Making the album allowed the band to work with a musician who had a huge impact on their music. “We recorded it in Toronto with Mike Turner, who was the lead guitarist in Our Lady Peace, which is another band we were influenced by when we were younger. The “Naveed” album was a huge influence for us. It was really surreal to get to record an album with him! We got to pick his brains and see what his tricks were; it was really neat. He’s super creative, and the way he works is kind of controlled chaos, but he really brings something out of you.”

 

In the studio with Alert the Medic

In the studio with Alert the Medic

Writing the album was a band effort, even when MacDonald would come up with the initial idea. “Sometimes we write songs all together; in the moment something happens and you go ‘Hey, here’s the beginning of a song’ and we all work on it. But I’m always playing around on guitar or piano, so I’ll come up with a riff or a line that I like, and I’ll bring it to the guys and it’ll really take shape with everyone’s input.”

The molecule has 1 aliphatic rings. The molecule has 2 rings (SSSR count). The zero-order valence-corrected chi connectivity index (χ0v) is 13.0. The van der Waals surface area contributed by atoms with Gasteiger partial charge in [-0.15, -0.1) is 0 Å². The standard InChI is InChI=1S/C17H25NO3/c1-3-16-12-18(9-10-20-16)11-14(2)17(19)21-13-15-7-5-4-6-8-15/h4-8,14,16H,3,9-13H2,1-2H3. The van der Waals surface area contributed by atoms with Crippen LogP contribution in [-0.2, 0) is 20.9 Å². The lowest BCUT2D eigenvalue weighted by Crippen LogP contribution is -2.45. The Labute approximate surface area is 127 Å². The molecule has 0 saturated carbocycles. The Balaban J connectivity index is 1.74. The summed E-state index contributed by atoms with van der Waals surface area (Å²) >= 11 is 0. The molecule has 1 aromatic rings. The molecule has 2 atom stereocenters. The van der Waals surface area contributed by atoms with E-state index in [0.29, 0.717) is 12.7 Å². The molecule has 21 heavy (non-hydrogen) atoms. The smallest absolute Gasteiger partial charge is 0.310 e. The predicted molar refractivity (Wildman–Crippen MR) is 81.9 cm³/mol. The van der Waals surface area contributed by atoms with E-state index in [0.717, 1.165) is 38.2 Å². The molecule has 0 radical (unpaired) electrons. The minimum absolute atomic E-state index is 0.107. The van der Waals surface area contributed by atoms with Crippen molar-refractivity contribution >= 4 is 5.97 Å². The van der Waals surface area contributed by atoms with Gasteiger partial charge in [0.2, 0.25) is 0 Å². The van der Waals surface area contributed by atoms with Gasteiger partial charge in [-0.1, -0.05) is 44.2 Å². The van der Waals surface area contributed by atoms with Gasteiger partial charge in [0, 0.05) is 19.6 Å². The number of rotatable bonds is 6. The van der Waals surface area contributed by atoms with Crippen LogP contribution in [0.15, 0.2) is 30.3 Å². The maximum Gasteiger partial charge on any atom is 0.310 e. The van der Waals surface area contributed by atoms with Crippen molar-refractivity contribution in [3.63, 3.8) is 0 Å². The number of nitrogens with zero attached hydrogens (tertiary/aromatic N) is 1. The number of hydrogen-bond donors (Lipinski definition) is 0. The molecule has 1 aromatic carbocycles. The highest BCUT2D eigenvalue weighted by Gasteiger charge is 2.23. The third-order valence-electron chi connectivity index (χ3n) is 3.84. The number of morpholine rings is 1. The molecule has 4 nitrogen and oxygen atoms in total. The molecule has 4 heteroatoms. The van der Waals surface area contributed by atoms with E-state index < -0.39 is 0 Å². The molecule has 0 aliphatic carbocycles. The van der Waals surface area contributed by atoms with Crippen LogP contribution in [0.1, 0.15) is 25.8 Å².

When it comes to lyrics, the singer admits he is more concerned about “how it sounds” than “what it means”. “To me lyrics are like abstract poetry. Sometimes they don’t make as much sense as people read into them, which is fine. And sometimes it’s the simple lyrics that may hold much more meaning than the listener can find. I’ve also been told I use the imagery of the ocean quite a bit, which I imagine comes from where we’re from! But I always try to paint a picture for the listener. If you can hear a lyric and then automatically have a great mental imagery that puts you in the spot. I often see colours and tones when listening to music, so I try to find a colour and stay with that. But you know, love, life, friends, travelling, architecture, where we’re from… I mean those are all little things that come into play. And sometimes I’ll just write a fictional story that’s fun!”